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Relationship of Trust, Parental and Peer Support Relationships, and Health Risk Behaviors in College Students

Reese-Taylor, LaMeshia Sheri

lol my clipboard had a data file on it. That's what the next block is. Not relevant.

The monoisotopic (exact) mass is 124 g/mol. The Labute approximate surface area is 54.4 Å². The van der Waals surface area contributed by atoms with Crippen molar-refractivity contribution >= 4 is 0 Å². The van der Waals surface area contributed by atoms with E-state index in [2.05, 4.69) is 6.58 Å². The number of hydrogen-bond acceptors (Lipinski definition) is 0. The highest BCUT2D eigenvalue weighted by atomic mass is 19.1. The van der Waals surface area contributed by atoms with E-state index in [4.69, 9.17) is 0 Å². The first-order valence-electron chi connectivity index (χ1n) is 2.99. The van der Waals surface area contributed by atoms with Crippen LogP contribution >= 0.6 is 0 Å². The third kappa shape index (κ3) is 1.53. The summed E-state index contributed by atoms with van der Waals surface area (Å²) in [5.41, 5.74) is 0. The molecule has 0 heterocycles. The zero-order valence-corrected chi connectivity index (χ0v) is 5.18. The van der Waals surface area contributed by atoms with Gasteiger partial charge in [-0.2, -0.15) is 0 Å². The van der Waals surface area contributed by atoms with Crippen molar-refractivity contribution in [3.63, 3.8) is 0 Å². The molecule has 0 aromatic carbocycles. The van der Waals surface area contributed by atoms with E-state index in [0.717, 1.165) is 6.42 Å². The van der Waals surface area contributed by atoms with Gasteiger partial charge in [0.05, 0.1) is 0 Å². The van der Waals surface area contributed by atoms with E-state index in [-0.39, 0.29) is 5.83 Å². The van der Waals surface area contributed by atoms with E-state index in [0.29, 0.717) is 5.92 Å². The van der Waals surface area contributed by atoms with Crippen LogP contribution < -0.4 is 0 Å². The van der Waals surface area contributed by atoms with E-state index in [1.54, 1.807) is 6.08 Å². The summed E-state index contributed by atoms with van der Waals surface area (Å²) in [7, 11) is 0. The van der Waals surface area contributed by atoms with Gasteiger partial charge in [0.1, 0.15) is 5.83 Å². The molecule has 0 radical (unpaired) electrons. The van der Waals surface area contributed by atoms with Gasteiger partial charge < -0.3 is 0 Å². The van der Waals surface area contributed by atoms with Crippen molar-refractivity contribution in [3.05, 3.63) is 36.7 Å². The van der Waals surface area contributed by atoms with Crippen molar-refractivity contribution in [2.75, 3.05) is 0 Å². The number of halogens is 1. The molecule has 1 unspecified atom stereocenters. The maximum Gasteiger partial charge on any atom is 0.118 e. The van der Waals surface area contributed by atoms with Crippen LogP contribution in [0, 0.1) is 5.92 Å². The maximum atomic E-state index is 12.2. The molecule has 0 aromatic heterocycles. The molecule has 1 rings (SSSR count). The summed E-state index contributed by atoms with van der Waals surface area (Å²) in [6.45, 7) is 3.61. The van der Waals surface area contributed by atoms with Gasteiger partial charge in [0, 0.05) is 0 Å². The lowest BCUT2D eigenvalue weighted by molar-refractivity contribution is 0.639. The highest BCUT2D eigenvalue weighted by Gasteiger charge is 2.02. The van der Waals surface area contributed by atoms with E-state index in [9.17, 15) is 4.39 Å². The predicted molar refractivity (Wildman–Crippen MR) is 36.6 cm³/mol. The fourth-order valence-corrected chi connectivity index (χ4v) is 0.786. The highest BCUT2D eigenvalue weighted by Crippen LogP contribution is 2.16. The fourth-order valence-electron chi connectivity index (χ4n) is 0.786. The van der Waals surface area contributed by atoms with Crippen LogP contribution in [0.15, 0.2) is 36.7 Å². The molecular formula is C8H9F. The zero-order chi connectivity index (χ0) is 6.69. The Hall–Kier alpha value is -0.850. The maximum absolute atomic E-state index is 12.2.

The scope of this study was limited to students at Oklahoma State University who chose to participate. The purpose was to examine the relationship of trust, parental and peer support relationships, and health risk behaviors. Participants answered questions about 4 areas of high risk health behaviors, trust, and support. A sample of 172 students (one-third graduate students) volunteered to participate. Pearson correlations were used to examine the associations among trust, the perceived adequacy of support received from parents and peers, and engagement in high risk health behaviors. In additional analyses, Independent sample t-tests and ANOVAs were used to examine differences in trust and perceived support between those who engaged in high risk behaviors and those who did not for the total sample and undergraduates only. There was a positive relationship between trust and the adequacy of perceived support received from family and friends. There was not a relationship between engagement in high risk health behaviors and trust or adequacy of perceived support. However, for undergraduate students, there was a significant difference between those who engaged in heavy episodic drinking and those who did not and perceived support from family and friends.